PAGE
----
Photo Credit: Jewish Press

As we approach the Yom Tov Pesach, here is a letter written by the Rebbe concerning “The Fifth Son.”



By the Grace of G-d
11th of Nissan, 5717 [April 12, 1957]
Brooklyn, N.Y.

Greeting and Blessing:

The Festival of Pesach is inaugurated by the central theme: “When thy son will ask thee,” and the Haggadah is based on the commandment of the Torah: “Then shalt thou tell thy son.”

There are various ways of asking questions and formulating the answers, depending upon whether the son belongs to the category of the “Wise,” the “Wicked,” the “Simple,” or “The One Who Knows Not How to Ask.”

While the “Four Sons” differ from one another in their reaction to the Seder service, they have one thing in common: they are all present at the Seder service. Even the so-called “Wicked” son is there, taking an active, though rebellious, interest in what is going on in Jewish life around him. This, at least, justifies the hope that someday also the “Wicked” one will become wise, and all Jewish children attending the Seder will become conscientious, Torah-and-Mitzvos-observing Jews.

Unfortunately, there is, in our time of confusion and obscurity, another kind of a Jewish child: the child who is conspicuous by his absence from the Seder service; the one who has no interest whatsoever in Torah and Mitzvos, laws and customs; who is not even aware of the Seder-Shel-Pesach, of the Exodus from Egypt and the subsequent Revelation at Sinai.

This presents a grave challenge, which should command our attention long before Passover and the Seder night. For no Jewish child should be forgotten and given up. We must make every effort to save also that “lost” child, and bring the absentee to the Seder table. Determined to do so, and driven by a deep sense of compassion and responsibility, we need have no fear of failure.

In order to remedy an undesirable situation of any kind, it is necessary to attack the roots of the evil. The same is true in this case.

The regrettable truth is that the blame for the above-mentioned “lost generation” lies squarely on the shoulders of the parents….

The event of the Exodus from Egypt and the Festival of Passover are timely reminders, among other things, that not in an attempt to imitate the environment lies the hope for survival, deliverance and freedom, but rather in the unswerving loyalty to our traditions and true Jewish way of life.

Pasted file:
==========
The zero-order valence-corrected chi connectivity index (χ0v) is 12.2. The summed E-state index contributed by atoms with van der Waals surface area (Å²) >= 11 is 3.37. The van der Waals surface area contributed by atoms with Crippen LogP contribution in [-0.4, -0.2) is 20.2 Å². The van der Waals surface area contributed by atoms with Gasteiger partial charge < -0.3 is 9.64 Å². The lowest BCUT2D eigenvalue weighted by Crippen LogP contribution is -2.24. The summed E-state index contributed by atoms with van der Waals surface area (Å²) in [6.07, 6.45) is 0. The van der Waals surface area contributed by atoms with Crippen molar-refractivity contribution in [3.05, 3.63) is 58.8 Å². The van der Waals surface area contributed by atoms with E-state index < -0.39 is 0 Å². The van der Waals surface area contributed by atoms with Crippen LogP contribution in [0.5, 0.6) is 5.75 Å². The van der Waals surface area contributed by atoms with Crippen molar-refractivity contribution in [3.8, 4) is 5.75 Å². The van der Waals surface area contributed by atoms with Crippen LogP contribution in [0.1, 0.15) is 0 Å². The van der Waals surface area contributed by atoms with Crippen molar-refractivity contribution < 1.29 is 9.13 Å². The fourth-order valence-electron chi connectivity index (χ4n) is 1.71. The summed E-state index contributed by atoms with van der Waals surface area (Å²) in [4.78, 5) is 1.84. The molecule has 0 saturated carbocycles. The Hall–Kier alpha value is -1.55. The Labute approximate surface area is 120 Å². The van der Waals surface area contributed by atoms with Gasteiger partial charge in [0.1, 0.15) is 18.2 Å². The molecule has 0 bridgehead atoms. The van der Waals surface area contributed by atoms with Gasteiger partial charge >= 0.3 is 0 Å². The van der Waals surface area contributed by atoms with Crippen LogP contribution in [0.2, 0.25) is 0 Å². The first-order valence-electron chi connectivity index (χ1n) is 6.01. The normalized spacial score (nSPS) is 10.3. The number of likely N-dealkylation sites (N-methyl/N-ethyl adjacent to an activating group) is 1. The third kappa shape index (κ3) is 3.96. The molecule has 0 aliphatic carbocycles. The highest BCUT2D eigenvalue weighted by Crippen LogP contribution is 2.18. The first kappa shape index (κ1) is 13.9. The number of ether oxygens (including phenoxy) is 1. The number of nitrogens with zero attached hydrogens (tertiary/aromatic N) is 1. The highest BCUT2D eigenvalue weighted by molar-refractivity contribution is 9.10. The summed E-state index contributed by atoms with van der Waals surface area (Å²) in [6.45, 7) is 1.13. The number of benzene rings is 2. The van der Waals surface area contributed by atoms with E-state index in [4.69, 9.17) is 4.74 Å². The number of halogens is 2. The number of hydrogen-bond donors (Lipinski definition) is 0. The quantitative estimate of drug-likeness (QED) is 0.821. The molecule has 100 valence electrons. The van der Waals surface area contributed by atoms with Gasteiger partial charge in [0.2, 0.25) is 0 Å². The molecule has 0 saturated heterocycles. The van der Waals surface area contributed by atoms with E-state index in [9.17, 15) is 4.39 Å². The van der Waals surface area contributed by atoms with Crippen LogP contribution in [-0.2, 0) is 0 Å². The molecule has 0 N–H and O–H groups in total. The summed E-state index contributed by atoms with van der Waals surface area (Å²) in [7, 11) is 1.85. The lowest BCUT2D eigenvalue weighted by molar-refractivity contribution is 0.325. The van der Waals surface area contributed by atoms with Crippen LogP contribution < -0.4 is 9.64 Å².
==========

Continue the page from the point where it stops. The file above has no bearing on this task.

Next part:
Our ancestors in Egypt were a small minority and lived in the most difficult circumstances. Yet, as our Sages relate, they preserved their identity and, with pride and dignity, tenaciously clung to their way of life, traditions and distinct uniqueness; precisely in this way was their existence assured, as also their true deliverance from slavery, physical and spiritual.

It is one of the vital tasks of our time to exert all possible effort to awaken in the young generation, as also in those who are advanced in years but still immature in deeper understanding, a fuller appreciation of the true Jewish values, of Torah-true Yiddishkeit, a full and genuine Yiddishkeit; not of that which goes under a false label of misrepresented, compromised, or watered-down “Judaism,” whatever the trademark. Together with this appreciation will come the realization that only true Yiddishkeit can guarantee the existence of the individual, of each and every Jew, at any time, in any place, and under any circumstances.

There is no room for hopelessness in Jewish life, and no Jew should ever be given up as a lost cause. Through the proper compassionate approach of Ahavas Yisroel, even those of the “lost” generation can be brought back to the love of G-d (Ahavas HaShem) and love of the Torah (Ahavas HaTorah), and not only be included in the community of the “Four Sons,” but in due course be elevated to the rank of the “Wise” son.

May G-d grant that all sons and daughters of Israel be gathered together at the same table of the Seder service, to celebrate the Festival of Passover in its true spirit and manner, in accordance with “the testimonies, statutes, and laws which G‑d our G‑d commanded us.”

May the gathering also of those “lost tribes of Israel,” and their assembly at the Seder table, hasten the beginning of the true and complete Redemption of our people, through our righteous Moshiach, speedily in our time.

With the blessing of a Kosher and Happy Pesach.


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Rabbi Shmuel M. Butman is director of the Lubavitch Youth Organization. He can be reached at [email protected].